return {"iterations":n, "linear_iterations":self.linIter}

scheme1_cls = Scheme1(operator)
info = scheme1_cls.solve(target=u_h)
Scipy-1 L^2, H^1 error: 1.17613e-06, 1.83002e-04
         solver info= {'iterations': 4, 'linear_iterations': 799}

We can also use a non linear solver from the Scipy package - together for example with an incomplete LU factorization for the Jacobian.


since we are using a LU type method here (i.e. a direct solver) we do not need to worry about the constraints as with the cg method previously.

from scipy.optimize import newton_krylov, root
from scipy.sparse.linalg import LinearOperator,spilu

class Scheme2:
    def __init__(self, op):
        self.op = operator
        self.model = op.model
        self.res = u_h.copy(name="residual")
        self.linIter = 0

    def callback(self,x):
        self.linIter += 1
    def cgCallback(self,*args,**kwargs):
        return cg(*args,**kwargs,callback=lambda x:self.callback(x))

    # non linear function
    def f(self, x_coeff):
        # the following converts a given numpy array
        # into a discrete function over the given space
        x = space.function("tmp", dofVector=x_coeff)
        self.op(x, self.res)
        return self.res.as_numpy

    # class for the derivative DS of S
    class Df(LinearOperator):
        def __init__(self, op, x_coeff):
            self.op = op
            self.shape = (x_coeff.shape[0], x_coeff.shape[0])
            self.dtype = x_coeff.dtype
            x = space.function("tmp", dofVector=x_coeff)
            self.jacobian = self.op.linear()
            self.n = -1
        # reassemble the matrix DF(u) given a DoF vector for u
        def update(self, x_coeff, f):
            x = space.function("tmp", dofVector=x_coeff)
            self.op.jacobian(x, self.jacobian)
            self.invJac = spilu(self.jacobian.as_numpy.tocsc())
            self.n += 1
        # compute DS(u)^{-1}x for a given DoF vector x
        def _matvec(self, x_coeff):
            return self.invJac.solve(x_coeff)

    def solve(self, target):
        sol_coeff = target.as_numpy
        M = self.Df(self.op,sol_coeff)
        # call the newton krylov solver from scipy
        sol_coeff[:] = newton_krylov(self.f, sol_coeff,
                    f_tol=1e-6, method=self.cgCallback, inner_M=M)
        return {"iterations":M.n, "linear_iterations":self.linIter}

scheme2_cls = Scheme2(operator)
info = scheme2_cls.solve(target=u_h)
Scipy-2 L^2, H^1 error: 1.17613e-06, 1.83002e-04
         solver info= {'iterations': 4, 'linear_iterations': 16}

Using PETSc4Py

The following requires that a PETSc installation was found during the configuration of dune. Furthermore the Python package `petsc4py is required:

from dune.common.checkconfiguration import assertCMakeHave, ConfigurationError
    petsc = True
except ConfigurationError:
    print("Dune not configured with petsc - skipping example")
    petsc = False
    import sys
    import petsc4py
    from petsc4py import PETSc
except ModuleNotFoundError:
    print("petsc4py module not found -- skipping example")
    petsc4py = None

To use petsc4py we need to which to a storage based on the PETSc package using the storage argument to the space constructor.

Implementing a Newton Krylov solver using the binding provided by petsc4py is now straightforward - we again use incomplete LU as preconditioner:

if petsc4py is not None and petsc:
    petsc_options = PETSc.Options()
    spacePetsc = lagrange(gridView, order=2, storage='petsc')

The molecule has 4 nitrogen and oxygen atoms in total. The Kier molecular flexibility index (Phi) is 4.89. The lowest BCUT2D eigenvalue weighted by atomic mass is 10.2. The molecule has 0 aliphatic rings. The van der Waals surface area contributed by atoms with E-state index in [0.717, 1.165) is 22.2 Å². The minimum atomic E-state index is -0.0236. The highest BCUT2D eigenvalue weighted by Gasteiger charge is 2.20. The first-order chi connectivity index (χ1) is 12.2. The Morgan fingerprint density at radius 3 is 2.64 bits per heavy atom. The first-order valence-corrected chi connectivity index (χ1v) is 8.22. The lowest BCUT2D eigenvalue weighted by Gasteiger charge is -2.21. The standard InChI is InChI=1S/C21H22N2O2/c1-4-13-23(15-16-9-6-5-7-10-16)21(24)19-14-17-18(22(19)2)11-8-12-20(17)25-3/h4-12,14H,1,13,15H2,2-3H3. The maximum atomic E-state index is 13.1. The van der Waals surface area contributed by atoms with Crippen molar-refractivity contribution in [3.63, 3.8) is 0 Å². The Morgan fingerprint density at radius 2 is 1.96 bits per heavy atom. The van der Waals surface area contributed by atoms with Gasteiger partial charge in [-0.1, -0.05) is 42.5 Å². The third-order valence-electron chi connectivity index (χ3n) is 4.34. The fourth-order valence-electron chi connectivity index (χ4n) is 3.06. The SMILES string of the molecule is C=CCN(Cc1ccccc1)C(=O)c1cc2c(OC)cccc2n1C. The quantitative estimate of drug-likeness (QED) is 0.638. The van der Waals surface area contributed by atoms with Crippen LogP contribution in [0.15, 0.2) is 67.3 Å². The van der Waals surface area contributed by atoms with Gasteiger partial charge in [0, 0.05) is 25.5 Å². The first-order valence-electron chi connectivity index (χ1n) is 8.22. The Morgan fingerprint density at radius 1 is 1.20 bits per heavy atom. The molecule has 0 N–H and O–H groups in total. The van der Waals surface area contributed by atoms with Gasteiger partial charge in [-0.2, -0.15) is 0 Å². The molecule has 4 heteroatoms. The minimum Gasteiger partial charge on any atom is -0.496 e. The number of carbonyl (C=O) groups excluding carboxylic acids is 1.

u_h = spacePetsc.interpolate(2, name='u_h')  # start with solution at top boundary
    opPetsc = galerkin([a==bf+bg,DirichletBC(spacePetsc,exact,2)],

    class Scheme3:
        def __init__(self, op):
            self.op = op
            self.jacobian = op.linear()
            self.ksp = PETSc.KSP()
            # use conjugate gradients method
            # use sor preconditioner
            # self.ksp.getPC().setType("sor")
            # or ILU(1)
            petsc_options['pc_factor_levels'] = 1
        def solve(self, target):
            res = target.copy(name="residual")
            dh = target.copy(name="direction")
            sol_coeff = target.as_petsc
            dh_coeff = dh.as_petsc
            res_coeff = res.as_petsc
            n = 0
            numIter = 0
            while True:
                self.op(target, res)
                absF = numpy.sqrt(,res_coeff) )
                if absF < 1e-6:
                self.op.setConstraints(res,dh) # petsc does not seem to need this...
                self.ksp.solve(res_coeff, dh_coeff)
                numIter += self.ksp.getIterationNumber()
                sol_coeff -= dh_coeff
                n += 1
            return {"iterations":n, "linear_iterations":numIter}

    scheme3_cls = Scheme3(opPetsc)
    info = scheme3_cls.solve(target=u_h)
    printResult("PETSc4py 1",u_h-exact,info)
PETSc4py 1 L^2, H^1 error: 1.17613e-06, 1.83002e-04
         solver info= {'iterations': 4, 'linear_iterations': 52}

Here is another example now using the petsc4py bindings for the non linear KSP solvers from PETSc. This time we use a algebraic multigrid preconditioner:

if petsc4py is not None and petsc is not None:
    class Scheme4:
        def __init__(self, op):
            self.op = op
            self.res = op.rangeSpace.interpolate(0,name="residual")
            self.jacobian = op.linear()
            self.snes = PETSc.SNES().create()
            self.snes.setFunction(self.f, self.res.as_petsc.duplicate())
            self.snes.setJacobian(self.Df, self.jacobian.as_petsc, self.jacobian.as_petsc)
            petsc_options['pc_hypre_type'] = 'boomeramg'

        def f(self, snes, x, f):
            # setup discrete function using the provide petsc vectors
            inDF = self.op.domainSpace.function("tmp",dofVector=x)
            outDF = self.op.rangeSpace.function("tmp",dofVector=f)

        def Df(self, snes, x, m, b):
            inDF = self.op.domainSpace.function("tmp",dofVector=x)
            self.op.jacobian(inDF, self.jacobian)
            return PETSc.Mat.Structure.SAME_NONZERO_PATTERN

        def solve(self, target):
            sol_coeff = target.as_petsc
            self.snes.solve(self.res.as_petsc, sol_coeff)
            return {"iterations":self.snes.getIterationNumber(),

    scheme4_cls = Scheme4(opPetsc)
    info = scheme4_cls.solve(target=u_h)
    printResult("PETSc4py 2",u_h-exact,info)
PETSc4py 2 L^2, H^1 error: 1.17613e-06, 1.83002e-04
         solver info= {'iterations': 4, 'linear_iterations': 16}

This page was generated from the notebook solversExternal_nb.ipynb and is part of the tutorial for the dune-fem python bindings DOI